© thepanopticonblog, 2012

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As if proof were needed that the British Government is incapable of looking after its people, the case of  Abu Qatada serves to underline this bitter truth.

Next year a limitation on the number of immigrants allowed from Eastern Europe into the UK will no longer be viable, just in time for immigrants from the new EU nations of Romania and Bulgaria to travel to arrive and claim the benefits and jobs that any rational country would issue to its own populace as a priority. This is on top of the immigrants from across the EU and the world who recognise that the UK is a soft touch, with its skewed cultural values and its prolongation of a damaging permissive society. Among these people will be a serious criminals including the possibility of terrorists who could quite easily exploit the weaknesses of the UK’s borders to their own nefarious ends.

Is anything done about this? Of course not. EU law binds the UK to an open borders policy which means that the most one can hope for is containment of the problem, certainly not resolving it. As was alluded to in the previous post, some 320,000 immigrants are likely to be granted an amnesty to stay in the UK because the Border Agency have (no thanks to political parties of all persuasions) not been provided with the adequate resources to stop this from spiralling out of control. And to emphasise, the Government is not serious about patrolling the UK’s borders because their loyalty is to the EU and its ideology before their own territories.

Not only is the problem coming from without, the problem is also from within. When an alleged Al-Qaeda affiliate like Abu Qatada, the ‘the spiritual leader” of this rat-bag organisation in Europe, who has been connected to several terrorist plots and attacks is kept in the UK on account of his human rights, then it is clear something is fundamentally wrong with the system of justice, which is meant to protect the people of the UK. And, of course, it indicates how seriously defective the government is for having the UK signed up to a charter that allows the ECHR to supersede the decisions made my British courts.

The real threats to the UK do not come from without, they come from the government and their inability and unwillingness to assert the rights of its people and its principles from within. So the government sends troops out to die in the  futile and regressive conflict in Afghanistan under the auspices of keeping the streets of Britain safe, but fails at every turn to address the real threats to jobs, welfare, social cohesion and benefits posed by uncontrolled immigration. Furthermore, it fails to  act decisively against known criminal threats like Abu Qatada because it prizes the sovereignty of the EU as a political project before the rights, liberties, freedoms and democracies of its people every time.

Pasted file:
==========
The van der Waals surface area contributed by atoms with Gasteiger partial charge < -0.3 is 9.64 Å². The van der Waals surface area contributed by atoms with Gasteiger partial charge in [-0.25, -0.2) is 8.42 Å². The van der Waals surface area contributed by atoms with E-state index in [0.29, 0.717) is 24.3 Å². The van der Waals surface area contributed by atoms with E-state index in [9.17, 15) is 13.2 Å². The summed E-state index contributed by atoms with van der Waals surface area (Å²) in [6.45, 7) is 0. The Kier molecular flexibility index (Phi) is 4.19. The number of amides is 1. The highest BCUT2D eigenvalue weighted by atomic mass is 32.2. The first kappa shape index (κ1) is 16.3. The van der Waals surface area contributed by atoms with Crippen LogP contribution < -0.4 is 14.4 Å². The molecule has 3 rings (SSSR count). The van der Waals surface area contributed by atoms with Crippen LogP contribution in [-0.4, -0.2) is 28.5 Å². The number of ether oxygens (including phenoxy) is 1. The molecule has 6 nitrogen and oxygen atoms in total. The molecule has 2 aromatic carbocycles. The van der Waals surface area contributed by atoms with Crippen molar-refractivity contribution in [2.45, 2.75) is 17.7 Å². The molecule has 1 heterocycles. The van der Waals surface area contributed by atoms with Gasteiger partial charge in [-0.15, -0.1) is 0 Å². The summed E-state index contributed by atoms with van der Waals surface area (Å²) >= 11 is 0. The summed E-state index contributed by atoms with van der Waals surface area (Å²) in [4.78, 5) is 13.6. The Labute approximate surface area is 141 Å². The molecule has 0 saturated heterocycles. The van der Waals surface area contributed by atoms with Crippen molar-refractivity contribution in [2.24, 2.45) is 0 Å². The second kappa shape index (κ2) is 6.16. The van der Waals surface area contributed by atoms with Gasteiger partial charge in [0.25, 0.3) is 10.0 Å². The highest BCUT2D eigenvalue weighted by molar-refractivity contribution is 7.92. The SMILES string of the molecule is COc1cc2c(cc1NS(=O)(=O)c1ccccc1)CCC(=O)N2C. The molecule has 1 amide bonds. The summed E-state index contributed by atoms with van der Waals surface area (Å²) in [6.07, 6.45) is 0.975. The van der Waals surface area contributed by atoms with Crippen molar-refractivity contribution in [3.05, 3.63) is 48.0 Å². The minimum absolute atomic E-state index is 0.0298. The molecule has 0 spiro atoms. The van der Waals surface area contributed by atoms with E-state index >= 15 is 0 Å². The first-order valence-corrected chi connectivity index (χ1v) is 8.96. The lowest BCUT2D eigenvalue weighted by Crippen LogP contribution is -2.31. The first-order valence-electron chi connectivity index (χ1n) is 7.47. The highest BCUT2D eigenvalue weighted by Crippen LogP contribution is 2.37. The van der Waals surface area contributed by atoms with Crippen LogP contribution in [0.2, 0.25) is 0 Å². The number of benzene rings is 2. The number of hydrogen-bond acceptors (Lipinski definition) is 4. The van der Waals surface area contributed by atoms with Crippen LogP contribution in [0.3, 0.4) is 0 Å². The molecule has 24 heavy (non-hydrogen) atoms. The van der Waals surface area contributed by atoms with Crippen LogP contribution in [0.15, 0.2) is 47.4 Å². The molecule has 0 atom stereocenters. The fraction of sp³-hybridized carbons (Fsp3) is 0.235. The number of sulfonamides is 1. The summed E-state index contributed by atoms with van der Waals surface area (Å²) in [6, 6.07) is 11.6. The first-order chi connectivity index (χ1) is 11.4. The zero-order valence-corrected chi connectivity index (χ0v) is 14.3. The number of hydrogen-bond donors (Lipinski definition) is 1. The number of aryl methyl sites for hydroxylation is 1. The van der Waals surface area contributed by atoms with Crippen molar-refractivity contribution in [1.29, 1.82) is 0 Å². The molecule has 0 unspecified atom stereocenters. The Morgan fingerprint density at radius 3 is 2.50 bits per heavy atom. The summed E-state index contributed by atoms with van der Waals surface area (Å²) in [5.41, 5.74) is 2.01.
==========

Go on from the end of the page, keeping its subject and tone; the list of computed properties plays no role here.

Do not think for a second that the government has yet to decide on its relationship with the EU, that decision has long since been made and so long as it lines the pockets and furthers the careers of the political class, so the people of the UK – soldiers and citizens – will pay for it.

© thepanopticonblog, 2012

More from The Panopticon:

When Douglas Carswell claimed that the UK had ‘shackled itself to a corpse’ by continuing to belong to the EU, his remarks entertained an alarming, but unintentionally accurate implication…

Europhiles have begun to look like necrophiliacs.

Any thinking person has long since known that justifying the UK’s ongoing relationship with the EU, let alone attempting to justify the EU’s very existence, is a hiding to nothing. As it begins to resemble the government of a third world country (with its excessive spending for those who least need the money, its corruption, the violence it has bred, the bankruptcy it has initiated, the poverty it has caused), support has become a marginal voice.

But it still has its champions, who cite the following arguments in the EU’s defence:

1. The EU Safeguards Peace